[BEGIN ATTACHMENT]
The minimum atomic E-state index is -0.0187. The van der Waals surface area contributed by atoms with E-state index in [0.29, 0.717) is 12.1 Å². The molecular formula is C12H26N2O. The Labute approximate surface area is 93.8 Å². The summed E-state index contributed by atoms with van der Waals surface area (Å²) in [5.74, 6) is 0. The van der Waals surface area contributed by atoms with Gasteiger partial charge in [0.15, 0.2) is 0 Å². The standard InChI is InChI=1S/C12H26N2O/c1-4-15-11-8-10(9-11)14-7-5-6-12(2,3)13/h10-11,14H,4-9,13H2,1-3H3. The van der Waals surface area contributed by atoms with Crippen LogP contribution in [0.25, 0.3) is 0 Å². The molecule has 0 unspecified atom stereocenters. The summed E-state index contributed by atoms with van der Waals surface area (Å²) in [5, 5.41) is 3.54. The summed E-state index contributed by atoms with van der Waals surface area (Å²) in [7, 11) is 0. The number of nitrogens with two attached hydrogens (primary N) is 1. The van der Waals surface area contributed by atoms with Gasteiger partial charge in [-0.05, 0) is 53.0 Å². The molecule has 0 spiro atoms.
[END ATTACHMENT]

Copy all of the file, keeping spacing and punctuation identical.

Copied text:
The minimum atomic E-state index is -0.0187. The van der Waals surface area contributed by atoms with E-state index in [0.29, 0.717) is 12.1 Å². The molecular formula is C12H26N2O. The Labute approximate surface area is 93.8 Å². The summed E-state index contributed by atoms with van der Waals surface area (Å²) in [5.74, 6) is 0. The van der Waals surface area contributed by atoms with Gasteiger partial charge in [0.15, 0.2) is 0 Å². The standard InChI is InChI=1S/C12H26N2O/c1-4-15-11-8-10(9-11)14-7-5-6-12(2,3)13/h10-11,14H,4-9,13H2,1-3H3. The van der Waals surface area contributed by atoms with Crippen LogP contribution in [0.25, 0.3) is 0 Å². The molecule has 0 unspecified atom stereocenters. The summed E-state index contributed by atoms with van der Waals surface area (Å²) in [5, 5.41) is 3.54. The summed E-state index contributed by atoms with van der Waals surface area (Å²) in [7, 11) is 0. The number of nitrogens with two attached hydrogens (primary N) is 1. The van der Waals surface area contributed by atoms with Gasteiger partial charge in [-0.05, 0) is 53.0 Å². The molecule has 0 spiro atoms.